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Design by contract

Design by contract known as contract programming, programming by contract and design-by-contract programming, is an approach for designing software. It prescribes that software designers should define formal and verifiable interface specifications for software components, which extend the ordinary definition of abstract data types with preconditions and invariants; these specifications are referred to as "contracts", in accordance with a conceptual metaphor with the conditions and obligations of business contracts. The DbC approach assumes all client components that invoke an operation on a server component will meet the preconditions specified as required for that operation. Where this assumption is considered too risky the inverse approach is taken, meaning that the server component tests that all relevant preconditions hold true and replies with a suitable error message if not; the term was coined by Bertrand Meyer in connection with his design of the Eiffel programming language and first described in various articles starting in 1986 and the two successive editions of his book Object-Oriented Software Construction.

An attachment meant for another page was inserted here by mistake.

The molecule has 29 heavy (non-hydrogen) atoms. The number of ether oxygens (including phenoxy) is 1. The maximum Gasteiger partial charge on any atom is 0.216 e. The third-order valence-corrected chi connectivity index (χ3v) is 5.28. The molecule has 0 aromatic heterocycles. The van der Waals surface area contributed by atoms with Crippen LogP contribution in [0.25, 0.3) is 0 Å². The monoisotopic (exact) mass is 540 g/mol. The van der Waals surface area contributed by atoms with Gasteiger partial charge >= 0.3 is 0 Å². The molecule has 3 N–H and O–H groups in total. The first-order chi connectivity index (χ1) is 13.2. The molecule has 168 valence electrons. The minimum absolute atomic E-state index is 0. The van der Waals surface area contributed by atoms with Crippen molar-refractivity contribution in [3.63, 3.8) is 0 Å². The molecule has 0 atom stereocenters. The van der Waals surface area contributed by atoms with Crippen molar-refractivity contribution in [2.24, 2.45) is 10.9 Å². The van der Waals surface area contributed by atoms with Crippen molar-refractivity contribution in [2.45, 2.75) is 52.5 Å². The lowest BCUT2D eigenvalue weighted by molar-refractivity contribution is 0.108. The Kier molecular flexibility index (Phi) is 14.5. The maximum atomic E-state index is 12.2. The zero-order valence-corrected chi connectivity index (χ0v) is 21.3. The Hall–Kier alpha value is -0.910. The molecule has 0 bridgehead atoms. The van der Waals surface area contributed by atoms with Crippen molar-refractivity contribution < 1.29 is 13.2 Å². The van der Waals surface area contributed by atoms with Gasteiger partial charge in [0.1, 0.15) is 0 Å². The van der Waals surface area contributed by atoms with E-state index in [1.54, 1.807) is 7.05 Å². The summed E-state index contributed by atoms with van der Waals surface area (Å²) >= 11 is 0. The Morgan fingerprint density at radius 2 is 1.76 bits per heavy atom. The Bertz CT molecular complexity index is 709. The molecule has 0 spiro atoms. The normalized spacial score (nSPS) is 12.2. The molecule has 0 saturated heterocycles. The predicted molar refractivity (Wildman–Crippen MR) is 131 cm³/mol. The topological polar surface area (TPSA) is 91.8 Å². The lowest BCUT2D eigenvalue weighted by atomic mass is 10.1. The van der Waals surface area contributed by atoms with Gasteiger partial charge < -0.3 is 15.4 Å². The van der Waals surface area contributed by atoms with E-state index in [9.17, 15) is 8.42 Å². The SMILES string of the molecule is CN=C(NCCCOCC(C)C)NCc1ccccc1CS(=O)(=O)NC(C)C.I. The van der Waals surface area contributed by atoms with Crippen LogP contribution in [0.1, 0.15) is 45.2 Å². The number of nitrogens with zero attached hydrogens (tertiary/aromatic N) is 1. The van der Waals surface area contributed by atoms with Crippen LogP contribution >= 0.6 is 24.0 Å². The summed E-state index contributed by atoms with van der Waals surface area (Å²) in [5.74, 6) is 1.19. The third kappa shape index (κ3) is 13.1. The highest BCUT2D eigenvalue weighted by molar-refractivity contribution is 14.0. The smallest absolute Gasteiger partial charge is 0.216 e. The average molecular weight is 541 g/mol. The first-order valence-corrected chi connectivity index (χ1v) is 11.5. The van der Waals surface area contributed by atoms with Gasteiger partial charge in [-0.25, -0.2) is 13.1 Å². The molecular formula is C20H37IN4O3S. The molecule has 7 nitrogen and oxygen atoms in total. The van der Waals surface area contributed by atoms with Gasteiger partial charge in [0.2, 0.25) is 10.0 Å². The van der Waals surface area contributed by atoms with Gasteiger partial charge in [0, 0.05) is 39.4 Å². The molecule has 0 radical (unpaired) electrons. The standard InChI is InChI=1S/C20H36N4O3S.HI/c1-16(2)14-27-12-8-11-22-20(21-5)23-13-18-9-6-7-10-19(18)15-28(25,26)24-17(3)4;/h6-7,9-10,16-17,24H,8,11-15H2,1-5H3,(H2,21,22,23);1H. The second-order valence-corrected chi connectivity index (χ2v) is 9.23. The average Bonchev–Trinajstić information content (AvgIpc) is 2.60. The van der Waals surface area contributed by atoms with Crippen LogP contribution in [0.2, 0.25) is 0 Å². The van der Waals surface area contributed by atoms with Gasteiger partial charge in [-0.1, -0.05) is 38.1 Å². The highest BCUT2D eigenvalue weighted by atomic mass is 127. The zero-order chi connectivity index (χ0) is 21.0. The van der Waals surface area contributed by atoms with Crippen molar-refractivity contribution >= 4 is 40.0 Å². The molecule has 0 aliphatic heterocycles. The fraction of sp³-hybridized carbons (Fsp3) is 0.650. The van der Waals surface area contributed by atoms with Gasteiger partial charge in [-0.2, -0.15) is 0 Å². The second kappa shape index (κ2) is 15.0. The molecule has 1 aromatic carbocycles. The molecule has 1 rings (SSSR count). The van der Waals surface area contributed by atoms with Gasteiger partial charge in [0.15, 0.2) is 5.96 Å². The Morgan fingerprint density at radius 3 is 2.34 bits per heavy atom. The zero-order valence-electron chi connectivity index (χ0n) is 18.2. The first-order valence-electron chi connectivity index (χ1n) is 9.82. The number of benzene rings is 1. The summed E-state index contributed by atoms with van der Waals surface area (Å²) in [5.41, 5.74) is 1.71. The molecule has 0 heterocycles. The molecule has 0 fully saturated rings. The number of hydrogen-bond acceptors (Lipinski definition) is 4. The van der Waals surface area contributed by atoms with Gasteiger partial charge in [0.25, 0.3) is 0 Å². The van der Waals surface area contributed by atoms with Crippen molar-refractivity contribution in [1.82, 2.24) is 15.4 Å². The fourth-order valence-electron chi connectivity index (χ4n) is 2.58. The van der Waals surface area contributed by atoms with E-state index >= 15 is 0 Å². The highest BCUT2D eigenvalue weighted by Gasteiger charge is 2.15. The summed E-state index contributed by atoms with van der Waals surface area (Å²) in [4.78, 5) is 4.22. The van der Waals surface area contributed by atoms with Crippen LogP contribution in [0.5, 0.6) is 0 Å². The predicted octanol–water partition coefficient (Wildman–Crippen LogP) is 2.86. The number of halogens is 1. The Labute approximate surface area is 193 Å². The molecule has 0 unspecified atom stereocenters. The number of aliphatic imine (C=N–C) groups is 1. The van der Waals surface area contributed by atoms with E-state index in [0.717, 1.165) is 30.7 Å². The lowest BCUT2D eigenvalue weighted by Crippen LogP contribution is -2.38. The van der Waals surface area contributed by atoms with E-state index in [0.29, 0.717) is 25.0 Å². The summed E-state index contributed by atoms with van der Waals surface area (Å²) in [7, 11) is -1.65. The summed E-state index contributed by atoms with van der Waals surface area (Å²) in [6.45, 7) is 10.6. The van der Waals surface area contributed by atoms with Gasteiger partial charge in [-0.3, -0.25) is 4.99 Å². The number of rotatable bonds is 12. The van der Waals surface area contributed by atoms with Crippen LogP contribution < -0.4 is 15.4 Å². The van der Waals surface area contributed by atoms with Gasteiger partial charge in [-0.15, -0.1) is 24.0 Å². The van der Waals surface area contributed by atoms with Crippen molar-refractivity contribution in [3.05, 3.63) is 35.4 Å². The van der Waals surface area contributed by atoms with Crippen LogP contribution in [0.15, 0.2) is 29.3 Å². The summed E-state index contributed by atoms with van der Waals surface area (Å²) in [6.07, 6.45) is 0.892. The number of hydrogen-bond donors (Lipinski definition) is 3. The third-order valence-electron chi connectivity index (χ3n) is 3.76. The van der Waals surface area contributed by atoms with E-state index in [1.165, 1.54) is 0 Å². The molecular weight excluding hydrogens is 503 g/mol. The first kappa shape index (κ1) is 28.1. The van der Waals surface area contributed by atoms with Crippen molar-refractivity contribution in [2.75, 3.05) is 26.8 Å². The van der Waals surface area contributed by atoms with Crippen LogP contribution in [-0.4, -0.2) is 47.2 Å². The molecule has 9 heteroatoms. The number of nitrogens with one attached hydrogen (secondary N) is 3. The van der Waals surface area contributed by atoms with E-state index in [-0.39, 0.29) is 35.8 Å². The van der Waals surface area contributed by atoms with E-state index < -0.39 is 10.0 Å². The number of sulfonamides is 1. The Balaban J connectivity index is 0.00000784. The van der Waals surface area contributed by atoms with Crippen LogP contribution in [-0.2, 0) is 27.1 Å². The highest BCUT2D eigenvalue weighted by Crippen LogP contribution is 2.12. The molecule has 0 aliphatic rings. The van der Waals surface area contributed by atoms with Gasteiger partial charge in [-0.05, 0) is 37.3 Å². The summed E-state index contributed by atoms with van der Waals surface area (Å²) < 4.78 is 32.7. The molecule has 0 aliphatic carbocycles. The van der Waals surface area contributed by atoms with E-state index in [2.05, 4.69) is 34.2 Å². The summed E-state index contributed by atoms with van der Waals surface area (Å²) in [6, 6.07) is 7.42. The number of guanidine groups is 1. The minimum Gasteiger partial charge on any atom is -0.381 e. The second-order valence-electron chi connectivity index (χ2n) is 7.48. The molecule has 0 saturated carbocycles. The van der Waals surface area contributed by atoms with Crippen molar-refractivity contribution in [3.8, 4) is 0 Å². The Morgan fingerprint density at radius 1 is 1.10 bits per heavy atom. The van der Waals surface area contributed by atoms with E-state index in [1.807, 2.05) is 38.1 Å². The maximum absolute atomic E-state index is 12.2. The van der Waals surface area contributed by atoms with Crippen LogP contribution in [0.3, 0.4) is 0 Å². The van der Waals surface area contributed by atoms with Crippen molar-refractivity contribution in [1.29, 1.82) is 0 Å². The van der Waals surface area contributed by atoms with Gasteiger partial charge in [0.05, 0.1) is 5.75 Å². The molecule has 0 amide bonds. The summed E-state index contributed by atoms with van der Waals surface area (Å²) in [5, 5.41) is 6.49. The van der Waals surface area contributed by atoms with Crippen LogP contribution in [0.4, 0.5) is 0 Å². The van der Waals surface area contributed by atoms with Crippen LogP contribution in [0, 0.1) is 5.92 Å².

Eiffel Software applied for trademark registration for Design by Contract in December 2003, it was granted in December 2004. The current owner of this trademark is Eiffel Software. Design by contract has its roots in work on formal verification, formal specification and Hoare logic; the original contributions include: A clear metaphor to guide the design process The application to inheritance, in particular a formalism for redefinition and dynamic binding The application to exception handling The connection with automatic software documentation The central idea of DbC is a metaphor on how elements of a software system collaborate with each other on the basis of mutual obligations and benefits. The metaphor comes from business life, where a "client" and a "supplier" agree on a "contract" that defines, for example, that: The supplier must provide a certain product and is entitled to expect that the client has paid its fee; the client is entitled to get the product. Both parties must satisfy certain obligations, such as laws and regulations, applying to all contracts.